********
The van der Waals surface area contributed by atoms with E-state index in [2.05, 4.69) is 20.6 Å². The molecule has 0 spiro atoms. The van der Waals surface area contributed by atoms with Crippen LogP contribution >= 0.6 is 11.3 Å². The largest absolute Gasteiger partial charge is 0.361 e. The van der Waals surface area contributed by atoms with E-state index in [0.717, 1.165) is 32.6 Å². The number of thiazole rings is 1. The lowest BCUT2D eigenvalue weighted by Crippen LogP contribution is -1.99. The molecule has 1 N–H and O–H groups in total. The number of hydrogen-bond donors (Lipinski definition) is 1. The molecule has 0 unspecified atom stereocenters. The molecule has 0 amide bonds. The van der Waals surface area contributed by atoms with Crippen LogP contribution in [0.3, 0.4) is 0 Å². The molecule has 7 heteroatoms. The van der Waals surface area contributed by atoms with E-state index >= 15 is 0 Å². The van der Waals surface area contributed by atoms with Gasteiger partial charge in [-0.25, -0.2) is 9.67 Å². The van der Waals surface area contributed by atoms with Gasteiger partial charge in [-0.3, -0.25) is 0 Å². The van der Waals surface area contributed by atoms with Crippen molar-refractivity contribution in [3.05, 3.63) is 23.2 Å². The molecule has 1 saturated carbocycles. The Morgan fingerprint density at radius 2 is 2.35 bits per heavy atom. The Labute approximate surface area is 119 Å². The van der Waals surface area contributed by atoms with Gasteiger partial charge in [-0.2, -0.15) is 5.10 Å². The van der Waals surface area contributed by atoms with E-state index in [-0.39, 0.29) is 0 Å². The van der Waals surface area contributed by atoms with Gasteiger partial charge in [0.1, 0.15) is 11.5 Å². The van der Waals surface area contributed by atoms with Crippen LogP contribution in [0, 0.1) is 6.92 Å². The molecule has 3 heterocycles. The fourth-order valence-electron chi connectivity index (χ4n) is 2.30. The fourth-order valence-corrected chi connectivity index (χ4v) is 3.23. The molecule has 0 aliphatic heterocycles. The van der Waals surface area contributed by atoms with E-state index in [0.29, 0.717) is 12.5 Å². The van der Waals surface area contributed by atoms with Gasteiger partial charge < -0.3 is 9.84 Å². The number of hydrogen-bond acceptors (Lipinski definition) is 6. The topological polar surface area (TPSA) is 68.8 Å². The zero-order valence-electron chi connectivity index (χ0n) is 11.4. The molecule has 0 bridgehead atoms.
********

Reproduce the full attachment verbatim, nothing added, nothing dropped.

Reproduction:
The van der Waals surface area contributed by atoms with E-state index in [2.05, 4.69) is 20.6 Å². The molecule has 0 spiro atoms. The van der Waals surface area contributed by atoms with Crippen LogP contribution >= 0.6 is 11.3 Å². The largest absolute Gasteiger partial charge is 0.361 e. The van der Waals surface area contributed by atoms with E-state index in [0.717, 1.165) is 32.6 Å². The number of thiazole rings is 1. The lowest BCUT2D eigenvalue weighted by Crippen LogP contribution is -1.99. The molecule has 1 N–H and O–H groups in total. The number of hydrogen-bond donors (Lipinski definition) is 1. The molecule has 0 unspecified atom stereocenters. The molecule has 0 amide bonds. The van der Waals surface area contributed by atoms with Crippen LogP contribution in [0.3, 0.4) is 0 Å². The molecule has 7 heteroatoms. The van der Waals surface area contributed by atoms with E-state index >= 15 is 0 Å². The van der Waals surface area contributed by atoms with Gasteiger partial charge in [-0.25, -0.2) is 9.67 Å². The van der Waals surface area contributed by atoms with Gasteiger partial charge in [-0.3, -0.25) is 0 Å². The van der Waals surface area contributed by atoms with Crippen molar-refractivity contribution in [3.05, 3.63) is 23.2 Å². The molecule has 1 saturated carbocycles. The Morgan fingerprint density at radius 2 is 2.35 bits per heavy atom. The Labute approximate surface area is 119 Å². The van der Waals surface area contributed by atoms with Gasteiger partial charge in [-0.2, -0.15) is 5.10 Å². The van der Waals surface area contributed by atoms with E-state index in [-0.39, 0.29) is 0 Å². The van der Waals surface area contributed by atoms with Gasteiger partial charge in [0.1, 0.15) is 11.5 Å². The van der Waals surface area contributed by atoms with Crippen LogP contribution in [0, 0.1) is 6.92 Å². The molecule has 3 heterocycles. The fourth-order valence-electron chi connectivity index (χ4n) is 2.30. The fourth-order valence-corrected chi connectivity index (χ4v) is 3.23. The molecule has 0 aliphatic heterocycles. The van der Waals surface area contributed by atoms with E-state index in [0.29, 0.717) is 12.5 Å². The van der Waals surface area contributed by atoms with Gasteiger partial charge < -0.3 is 9.84 Å². The number of hydrogen-bond acceptors (Lipinski definition) is 6. The topological polar surface area (TPSA) is 68.8 Å². The zero-order valence-electron chi connectivity index (χ0n) is 11.4. The molecule has 0 bridgehead atoms.